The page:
Why Must You Document Solutions?
Take a look at some reasons why you should be documenting any solutions you make to problems you face on a day-to-day basis.
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First, let me address the problem.
There are a lot of good practices that were created for a reason. Unfortunately, a lot of times that reason is lost over time, so the new generation is told that they have to do the documentation in this case but without telling them how it helps, how it works, what the benefits are, and what problems they prevent or what problems they solve. So they blindly do the things just because somebody told them to do it or they will have bad consequences.
With this piece of information lost, any person (I was one of them) will logically assume that it is not needed, that is a waste of time, or that it hurts more than it actually helps.
Others turn very orthodox and dogmatic. They are enforced no matter what and demand that it must be done because the rules say so. They do the things blindly with no reasons at all. This is also bad because they don’t actually solve or help what they were meant to. In some cases, maybe your circumstance doesn't need that good practice, so you are willing to do work for nothing.
Without knowing the reasons why it is important to do documentation, it is very easy to create bigger problems.
With any problem that you need to solve, you will begin to climb a learning curve, which will include a lot of trial and error until you figure out how to prevent and solve those problems. That is how good practices are born.
All the problems that you face when doing any type of work, somebody has already faced them, and somebody has already solved them. It is very rare that brand new problems happen. So it is always a good practice to look for how others have solved those problems.
There are a lot of reasons why we need to make documentation. I am going to address the more important ones.
Communication between people is a quite complex thing and more complex than it seems. One of the biggest problems that we need to solve in software development is doing what the client expects to fulfill their needs. There are no few times when the user/client says, "This is not what I asked for." Writing that on a document where both have a copy of the exact same requirement will avoid this and will put the responsibility on the person that failed to do his job. The client/user job is to be clear on what they need, and the developer job is to do exactly what it is asked (you can learn more in the book One Minute Manager on the One Minute Goals chapter).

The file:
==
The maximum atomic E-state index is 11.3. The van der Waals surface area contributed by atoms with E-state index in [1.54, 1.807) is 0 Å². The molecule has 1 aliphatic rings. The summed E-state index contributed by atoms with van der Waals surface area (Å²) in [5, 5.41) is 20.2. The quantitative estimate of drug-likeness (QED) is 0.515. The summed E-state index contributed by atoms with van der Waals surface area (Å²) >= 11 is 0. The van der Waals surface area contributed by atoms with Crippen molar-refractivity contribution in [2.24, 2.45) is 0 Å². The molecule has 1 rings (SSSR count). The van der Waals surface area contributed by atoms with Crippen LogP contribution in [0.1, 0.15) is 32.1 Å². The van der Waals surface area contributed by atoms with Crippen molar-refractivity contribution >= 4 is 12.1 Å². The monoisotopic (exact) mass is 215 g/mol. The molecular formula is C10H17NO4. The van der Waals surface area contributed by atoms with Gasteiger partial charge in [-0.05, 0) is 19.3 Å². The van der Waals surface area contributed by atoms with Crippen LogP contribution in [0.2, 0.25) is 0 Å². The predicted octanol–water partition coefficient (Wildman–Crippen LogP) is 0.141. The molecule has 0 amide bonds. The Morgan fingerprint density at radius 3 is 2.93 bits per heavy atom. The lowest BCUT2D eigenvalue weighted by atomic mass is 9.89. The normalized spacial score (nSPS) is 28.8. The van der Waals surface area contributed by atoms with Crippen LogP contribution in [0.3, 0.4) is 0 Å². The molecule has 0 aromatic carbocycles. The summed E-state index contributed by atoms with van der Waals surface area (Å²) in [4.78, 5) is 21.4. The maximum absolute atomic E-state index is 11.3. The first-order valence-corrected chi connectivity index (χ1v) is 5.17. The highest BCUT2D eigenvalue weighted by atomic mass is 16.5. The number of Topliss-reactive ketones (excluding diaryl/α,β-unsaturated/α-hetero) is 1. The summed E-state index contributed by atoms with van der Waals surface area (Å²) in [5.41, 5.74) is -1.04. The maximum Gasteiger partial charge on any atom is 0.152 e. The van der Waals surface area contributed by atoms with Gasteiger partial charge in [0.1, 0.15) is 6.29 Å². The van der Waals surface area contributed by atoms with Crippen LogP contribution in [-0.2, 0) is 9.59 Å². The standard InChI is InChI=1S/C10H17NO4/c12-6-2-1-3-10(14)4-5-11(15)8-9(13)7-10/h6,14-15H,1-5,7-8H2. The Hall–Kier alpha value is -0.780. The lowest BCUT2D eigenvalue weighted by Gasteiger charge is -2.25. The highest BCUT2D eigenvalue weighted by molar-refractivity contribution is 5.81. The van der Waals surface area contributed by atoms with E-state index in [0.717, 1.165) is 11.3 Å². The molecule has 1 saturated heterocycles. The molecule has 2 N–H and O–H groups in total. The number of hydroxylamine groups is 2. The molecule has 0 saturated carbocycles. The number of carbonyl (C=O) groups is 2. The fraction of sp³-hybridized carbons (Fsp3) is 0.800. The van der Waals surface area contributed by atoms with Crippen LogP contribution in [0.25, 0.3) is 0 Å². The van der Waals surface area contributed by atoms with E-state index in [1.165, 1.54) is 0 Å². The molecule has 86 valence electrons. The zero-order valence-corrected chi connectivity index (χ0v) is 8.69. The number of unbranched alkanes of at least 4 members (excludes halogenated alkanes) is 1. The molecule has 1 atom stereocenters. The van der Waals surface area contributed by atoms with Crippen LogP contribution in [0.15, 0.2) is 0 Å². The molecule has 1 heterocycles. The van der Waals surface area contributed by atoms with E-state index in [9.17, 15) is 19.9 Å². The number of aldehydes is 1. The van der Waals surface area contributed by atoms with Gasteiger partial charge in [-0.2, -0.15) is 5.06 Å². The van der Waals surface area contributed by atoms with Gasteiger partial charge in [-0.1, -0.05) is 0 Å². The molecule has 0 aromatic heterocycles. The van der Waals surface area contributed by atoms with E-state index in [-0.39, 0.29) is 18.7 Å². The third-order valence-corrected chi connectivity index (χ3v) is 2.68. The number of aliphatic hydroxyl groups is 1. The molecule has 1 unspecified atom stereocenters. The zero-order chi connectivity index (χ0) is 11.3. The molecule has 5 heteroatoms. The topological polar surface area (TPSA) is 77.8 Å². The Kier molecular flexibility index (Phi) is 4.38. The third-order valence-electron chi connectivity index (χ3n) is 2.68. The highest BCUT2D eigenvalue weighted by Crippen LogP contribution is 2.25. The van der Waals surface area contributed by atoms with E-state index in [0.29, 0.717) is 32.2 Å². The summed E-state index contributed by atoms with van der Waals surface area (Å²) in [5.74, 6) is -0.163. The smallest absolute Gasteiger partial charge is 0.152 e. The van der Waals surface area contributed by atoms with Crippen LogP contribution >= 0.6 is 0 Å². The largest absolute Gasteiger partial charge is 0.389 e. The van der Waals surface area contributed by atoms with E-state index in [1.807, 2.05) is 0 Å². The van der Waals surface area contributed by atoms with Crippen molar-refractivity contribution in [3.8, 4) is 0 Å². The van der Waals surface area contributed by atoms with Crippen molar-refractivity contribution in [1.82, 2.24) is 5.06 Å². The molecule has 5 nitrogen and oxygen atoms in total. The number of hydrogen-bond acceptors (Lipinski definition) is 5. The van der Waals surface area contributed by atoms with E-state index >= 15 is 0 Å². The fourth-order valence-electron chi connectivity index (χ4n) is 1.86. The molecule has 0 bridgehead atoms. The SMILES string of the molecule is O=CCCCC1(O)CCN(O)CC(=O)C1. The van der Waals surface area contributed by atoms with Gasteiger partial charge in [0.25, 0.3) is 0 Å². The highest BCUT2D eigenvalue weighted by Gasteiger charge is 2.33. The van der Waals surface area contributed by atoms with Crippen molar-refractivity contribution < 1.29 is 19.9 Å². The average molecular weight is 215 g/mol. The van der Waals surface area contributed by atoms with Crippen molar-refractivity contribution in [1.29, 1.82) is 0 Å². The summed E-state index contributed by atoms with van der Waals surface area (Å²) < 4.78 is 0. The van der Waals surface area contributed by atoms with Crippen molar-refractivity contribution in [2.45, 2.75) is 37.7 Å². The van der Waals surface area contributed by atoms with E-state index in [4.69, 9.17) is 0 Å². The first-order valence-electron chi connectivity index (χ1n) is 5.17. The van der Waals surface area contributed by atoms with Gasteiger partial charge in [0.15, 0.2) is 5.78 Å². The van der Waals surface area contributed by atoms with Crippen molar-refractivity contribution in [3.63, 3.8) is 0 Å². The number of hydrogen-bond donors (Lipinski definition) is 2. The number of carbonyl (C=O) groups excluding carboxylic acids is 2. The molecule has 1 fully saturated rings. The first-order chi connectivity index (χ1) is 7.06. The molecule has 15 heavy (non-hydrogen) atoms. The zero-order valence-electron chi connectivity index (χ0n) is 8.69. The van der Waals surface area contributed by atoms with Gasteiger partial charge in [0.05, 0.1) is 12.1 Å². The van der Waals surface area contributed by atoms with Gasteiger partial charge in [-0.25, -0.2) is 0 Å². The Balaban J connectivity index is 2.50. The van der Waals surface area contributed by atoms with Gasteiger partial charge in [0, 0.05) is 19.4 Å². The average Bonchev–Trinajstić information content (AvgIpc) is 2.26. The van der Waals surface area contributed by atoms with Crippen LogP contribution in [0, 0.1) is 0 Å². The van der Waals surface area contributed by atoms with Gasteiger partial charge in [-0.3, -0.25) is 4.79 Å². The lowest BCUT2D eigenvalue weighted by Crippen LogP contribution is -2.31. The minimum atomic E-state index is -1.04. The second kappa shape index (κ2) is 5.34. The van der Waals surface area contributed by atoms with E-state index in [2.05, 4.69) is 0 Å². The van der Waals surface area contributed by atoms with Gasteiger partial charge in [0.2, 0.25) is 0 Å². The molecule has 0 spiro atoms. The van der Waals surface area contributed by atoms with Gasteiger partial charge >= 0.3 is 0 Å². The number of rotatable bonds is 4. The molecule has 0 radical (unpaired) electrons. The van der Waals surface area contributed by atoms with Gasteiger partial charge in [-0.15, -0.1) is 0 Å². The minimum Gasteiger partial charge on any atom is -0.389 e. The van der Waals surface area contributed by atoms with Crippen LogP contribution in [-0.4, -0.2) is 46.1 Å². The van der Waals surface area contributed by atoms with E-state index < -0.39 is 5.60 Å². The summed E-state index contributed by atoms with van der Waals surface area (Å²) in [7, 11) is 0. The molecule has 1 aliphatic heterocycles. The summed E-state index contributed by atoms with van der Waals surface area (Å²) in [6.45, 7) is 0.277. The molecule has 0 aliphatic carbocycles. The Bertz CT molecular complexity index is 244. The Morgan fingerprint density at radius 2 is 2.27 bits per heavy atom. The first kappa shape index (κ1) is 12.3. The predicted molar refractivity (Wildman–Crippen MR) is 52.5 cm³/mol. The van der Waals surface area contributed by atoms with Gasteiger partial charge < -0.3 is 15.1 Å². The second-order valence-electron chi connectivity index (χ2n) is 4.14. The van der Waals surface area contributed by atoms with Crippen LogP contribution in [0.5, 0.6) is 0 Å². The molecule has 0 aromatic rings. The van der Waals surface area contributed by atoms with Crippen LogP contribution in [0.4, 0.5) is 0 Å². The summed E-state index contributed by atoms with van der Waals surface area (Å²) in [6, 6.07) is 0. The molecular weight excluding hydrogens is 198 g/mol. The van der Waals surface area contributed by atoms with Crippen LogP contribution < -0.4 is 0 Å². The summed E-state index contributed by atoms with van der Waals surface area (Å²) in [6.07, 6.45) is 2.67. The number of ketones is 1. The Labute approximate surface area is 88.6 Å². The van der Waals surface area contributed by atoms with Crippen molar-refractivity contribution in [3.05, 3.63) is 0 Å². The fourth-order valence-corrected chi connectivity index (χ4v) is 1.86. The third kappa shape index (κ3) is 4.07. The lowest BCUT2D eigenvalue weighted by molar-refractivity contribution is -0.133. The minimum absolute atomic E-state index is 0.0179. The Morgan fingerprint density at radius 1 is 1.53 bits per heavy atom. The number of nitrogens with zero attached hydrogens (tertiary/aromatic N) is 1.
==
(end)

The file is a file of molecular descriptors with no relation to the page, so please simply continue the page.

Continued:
Next, can you drive a car without a dashboard? You actually can, but it would be a lot more difficult if you don’t know what speed you are going, how much gas you have, or something that tells you that there is a problem with the engine. If the projects are the same and if everyone does their part on the documentation, it will be easier for the manager to make decisions. The project manager needs to manage things like time to deliver, the quality of the product, the budget of the project, and the resources allocated. That extra time to document what you do during the day helps with all of that.
When problems arise, it is needed to know what to do and to whom you need to reach for solutions. Otherwise, you will waste a lot of time, and in some cases, the problems get worse for not resolving them on time or for expecting or receiving an answer from the wrong person. If you don’t document the issues that need to be solved, they may never be solved at all and may be lost in a pile of work.
There are a lot more things that documentation helps with and that also prevents and solve problems, but as you can see, without a purpose, it is useless or it does more harm than good. Always ask yourself when facing these type of questions: "Why did somebody think this was a good idea?" "How is it used in other places?" "What problems are intended to be solved or prevented?" "Does that solution help me at all?"
If you like this post, let me know, and I will make a series of how you can document a project.
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